Russell Knox ($9,700) – He is a risky play for the price considering he’s missed his last two cuts, and $9,700 is a lot to pay for something like 40 fantasy points. I might not want to trot him out there in very many of my cash game lineups, but in a GPP, the upside is there. He has finished inside of the top-3 here in each of the past two years, and I am sure he’s looking at this weekend as a chance to get his season heading in the direction he wants.

Sergio Garcia ($9,300) – Sergio has always been somewhat hit or miss, perhaps even more so at this point in his career than when he was younger (which is saying something). But something else he’s always been is the type of player who could score more fantasy points than players finishing ahead of him on the leaderboard. When his game is going well enough to keep him in contention, it’s typically because he is just hitting a ton of beautiful shots, draining birdies in bunches. He usually balances them off to a degree with a few bad holes mixed in, but we all know that’s a better route to fantasy value than a bunch of pars.

Fredrik Jacobson ($8,200) – Jacobson is the definition of “converging trends” at a mid-priced level. He has five top-25 finishes here in his career, and just had back-to-back T4 showings in La Jolla and Monterey. He had a misstep, missing the cut at the Northern Trust after shooting 71-72, but neither of those two rounds showed any glaring holes in his game. It’s easy to imagine him looking more like the player he did two weeks ago, avoiding any of the really bad holes that can ruin a round at PGA National, and just making it into the top-25 probably makes him a solid value at this price.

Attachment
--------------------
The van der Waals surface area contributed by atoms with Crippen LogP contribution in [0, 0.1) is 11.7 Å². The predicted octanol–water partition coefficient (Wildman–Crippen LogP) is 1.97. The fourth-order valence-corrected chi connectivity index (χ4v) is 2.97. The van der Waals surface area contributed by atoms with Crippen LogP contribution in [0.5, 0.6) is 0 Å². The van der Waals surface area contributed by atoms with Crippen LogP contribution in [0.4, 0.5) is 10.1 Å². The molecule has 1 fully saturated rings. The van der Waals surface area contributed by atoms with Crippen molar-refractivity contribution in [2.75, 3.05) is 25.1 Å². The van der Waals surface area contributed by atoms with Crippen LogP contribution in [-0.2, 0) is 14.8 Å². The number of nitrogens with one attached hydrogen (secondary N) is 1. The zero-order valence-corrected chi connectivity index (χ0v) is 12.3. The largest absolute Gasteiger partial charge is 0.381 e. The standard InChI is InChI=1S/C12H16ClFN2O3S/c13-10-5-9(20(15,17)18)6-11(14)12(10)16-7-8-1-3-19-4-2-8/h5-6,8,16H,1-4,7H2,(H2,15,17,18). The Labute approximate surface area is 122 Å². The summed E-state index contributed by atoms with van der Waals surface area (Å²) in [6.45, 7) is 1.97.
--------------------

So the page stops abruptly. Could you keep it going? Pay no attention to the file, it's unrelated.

Daniel Berger ($8,100) – With a top-five finish here on his resume`, he is another golfer who is probably looking forward to this weekend with high hopes. He managed 80 fantasy points while finishing T42 at the Sony Open; he had 12 birdies balanced off by 14 bogeys at the Phoenix Open. He can – and has been – hitting the shots that he needs to score you fantasy points. If he can avoid a big number early in the weekend, he should be able to accumulate plenty of value for this price over the entire weekend.